It's a good idea to get a cabin or room right there at the resort and spend at least one night.

    Granby Lake, in Middle Park just north of the town of Granby, is a late season favorite of many Colorado anglers.

    I just today received an e-mail from longtime F&H News reader Glen Straziar who, along with his neighbor and fishing partner Terry Lane, caught 25 Mackinaw on a trip to Granby this week.

    Straziar's biggest Mack came in at 5 pounds and was caught on a Storm Wild Eye Shad tipped with a piece of shiner meat.

    Straziar, who fishes Granby regularly, says that he's been having better luck on the shiner meat than with sucker meat.

    Many areas of the lake fish well this time of year. Other areas include Arapaho Bay, Dike 3 and the east side of Sunset Point.

    Straziar found his latest group of Macks stacked up on the 62-foot deep humps on the dam side of Deer Island.

    Your best time of day, for both safety and fish bite, will be in the a.m. Make sure and be on the ice between 7 a.m. and noon.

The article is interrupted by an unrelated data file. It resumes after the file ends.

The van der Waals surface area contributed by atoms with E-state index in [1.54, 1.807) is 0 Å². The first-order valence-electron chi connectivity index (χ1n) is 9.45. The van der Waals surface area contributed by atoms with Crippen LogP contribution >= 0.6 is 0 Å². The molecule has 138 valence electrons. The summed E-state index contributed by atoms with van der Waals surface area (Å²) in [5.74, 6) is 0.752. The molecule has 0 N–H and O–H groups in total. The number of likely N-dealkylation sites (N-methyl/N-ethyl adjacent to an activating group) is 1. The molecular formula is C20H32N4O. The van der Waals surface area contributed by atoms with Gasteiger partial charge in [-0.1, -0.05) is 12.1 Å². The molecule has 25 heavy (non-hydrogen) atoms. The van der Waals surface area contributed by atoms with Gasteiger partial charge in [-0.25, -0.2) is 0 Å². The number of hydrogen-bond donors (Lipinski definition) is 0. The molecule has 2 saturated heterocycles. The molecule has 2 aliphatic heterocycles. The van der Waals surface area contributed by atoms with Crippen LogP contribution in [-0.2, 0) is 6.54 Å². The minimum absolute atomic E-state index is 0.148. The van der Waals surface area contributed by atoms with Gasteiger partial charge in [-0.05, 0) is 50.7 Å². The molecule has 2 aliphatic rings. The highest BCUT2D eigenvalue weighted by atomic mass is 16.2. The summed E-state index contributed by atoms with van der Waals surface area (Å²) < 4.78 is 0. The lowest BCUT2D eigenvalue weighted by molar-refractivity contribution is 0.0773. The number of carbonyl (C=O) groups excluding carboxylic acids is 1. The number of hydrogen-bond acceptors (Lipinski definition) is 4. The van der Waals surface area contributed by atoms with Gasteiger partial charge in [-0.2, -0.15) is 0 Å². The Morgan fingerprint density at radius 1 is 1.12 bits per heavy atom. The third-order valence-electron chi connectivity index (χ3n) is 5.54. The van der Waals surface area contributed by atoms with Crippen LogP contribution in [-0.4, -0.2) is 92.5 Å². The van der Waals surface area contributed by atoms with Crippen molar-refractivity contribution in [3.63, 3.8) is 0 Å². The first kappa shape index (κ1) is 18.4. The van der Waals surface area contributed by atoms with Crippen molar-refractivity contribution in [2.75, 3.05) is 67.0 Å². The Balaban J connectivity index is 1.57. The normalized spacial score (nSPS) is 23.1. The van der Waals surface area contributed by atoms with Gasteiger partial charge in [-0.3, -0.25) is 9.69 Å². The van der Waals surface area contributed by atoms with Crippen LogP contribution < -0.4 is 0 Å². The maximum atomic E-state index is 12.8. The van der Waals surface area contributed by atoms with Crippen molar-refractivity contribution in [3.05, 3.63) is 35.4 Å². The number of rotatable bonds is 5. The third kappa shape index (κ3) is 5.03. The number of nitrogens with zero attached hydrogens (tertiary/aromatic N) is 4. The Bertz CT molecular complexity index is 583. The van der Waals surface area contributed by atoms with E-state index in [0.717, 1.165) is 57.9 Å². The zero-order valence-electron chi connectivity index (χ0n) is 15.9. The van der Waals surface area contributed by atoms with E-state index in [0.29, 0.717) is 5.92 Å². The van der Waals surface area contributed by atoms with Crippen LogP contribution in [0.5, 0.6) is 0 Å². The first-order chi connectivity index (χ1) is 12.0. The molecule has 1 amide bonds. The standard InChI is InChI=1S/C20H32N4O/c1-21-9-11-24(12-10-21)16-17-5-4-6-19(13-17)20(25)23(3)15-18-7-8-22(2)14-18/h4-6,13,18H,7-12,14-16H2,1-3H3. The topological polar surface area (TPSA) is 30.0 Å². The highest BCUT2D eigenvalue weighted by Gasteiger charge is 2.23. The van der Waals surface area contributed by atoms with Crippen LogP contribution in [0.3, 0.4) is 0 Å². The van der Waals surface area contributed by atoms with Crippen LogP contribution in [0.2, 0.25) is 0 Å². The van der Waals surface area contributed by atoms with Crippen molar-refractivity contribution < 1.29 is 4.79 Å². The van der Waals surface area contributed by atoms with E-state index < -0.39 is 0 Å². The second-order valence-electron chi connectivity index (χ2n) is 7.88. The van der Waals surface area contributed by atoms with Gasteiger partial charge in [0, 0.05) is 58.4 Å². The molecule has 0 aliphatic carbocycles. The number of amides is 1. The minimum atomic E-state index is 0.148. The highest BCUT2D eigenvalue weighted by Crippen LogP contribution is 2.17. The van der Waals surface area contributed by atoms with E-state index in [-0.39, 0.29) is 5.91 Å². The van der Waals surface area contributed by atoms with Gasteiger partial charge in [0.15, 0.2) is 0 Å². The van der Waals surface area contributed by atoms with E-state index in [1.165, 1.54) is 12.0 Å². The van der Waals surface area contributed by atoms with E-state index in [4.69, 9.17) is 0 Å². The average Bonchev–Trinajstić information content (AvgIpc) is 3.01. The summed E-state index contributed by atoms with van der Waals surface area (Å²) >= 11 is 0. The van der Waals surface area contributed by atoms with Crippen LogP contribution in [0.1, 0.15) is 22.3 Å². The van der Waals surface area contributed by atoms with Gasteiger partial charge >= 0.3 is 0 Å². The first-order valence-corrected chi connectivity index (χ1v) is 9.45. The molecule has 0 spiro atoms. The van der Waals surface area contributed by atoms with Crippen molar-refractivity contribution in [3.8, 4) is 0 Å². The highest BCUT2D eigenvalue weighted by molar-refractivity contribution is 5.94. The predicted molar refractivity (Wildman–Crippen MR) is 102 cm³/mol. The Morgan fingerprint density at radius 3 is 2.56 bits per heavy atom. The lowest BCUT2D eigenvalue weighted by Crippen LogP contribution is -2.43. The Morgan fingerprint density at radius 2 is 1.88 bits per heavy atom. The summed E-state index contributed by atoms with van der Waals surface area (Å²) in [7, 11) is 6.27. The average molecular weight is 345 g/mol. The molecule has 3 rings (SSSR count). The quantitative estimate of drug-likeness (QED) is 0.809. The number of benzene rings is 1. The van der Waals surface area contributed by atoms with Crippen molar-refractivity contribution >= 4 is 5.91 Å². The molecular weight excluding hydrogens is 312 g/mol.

Macks are usually within 3 feet of the bottom when in water 50 feet deep or less, but out over the 60-foot-plus humps, fish were aggressively striking from 10 feet deep to the bottom.

    Watch your electronics and place your bait just over the fish.

    Straziar likes to get his shiners from the tackle shop at 62nd and Wadsworth run by Brett Knight.

    If you're in the Granby area I recommend stopping in and seeing Richard or Margaret Crager, or Angie Kuczkowski at Budget Tackle 255 E. Agate (U.S. 40) in Granby, or give them a call at (970) 887-9344.

    Best open water trout

    Arvada Reservoir in the northwest Denver Metro area is a great place to fish in early spring.

    Arvada didn't open up until the first of April and the fish have been unpressured since last October.

    Arvada Reservoir is owned by the city of Arvada and is restricted to bank fishing or hand propelled or electric boats only.

    No wading or belly boats are allowed. Rainbows in excess of 24 inches roam this relatively small 180-acre lake.

    Trolling or casting spoons, spinners or small crankbaits can all be effective. I especially like to toss a Rapala Husky Jerk in the rainbow pattern.

    These baits work just about anytime, but they are especially good if you toss them just after the DOW stocks a truckload of fingerling 'bows.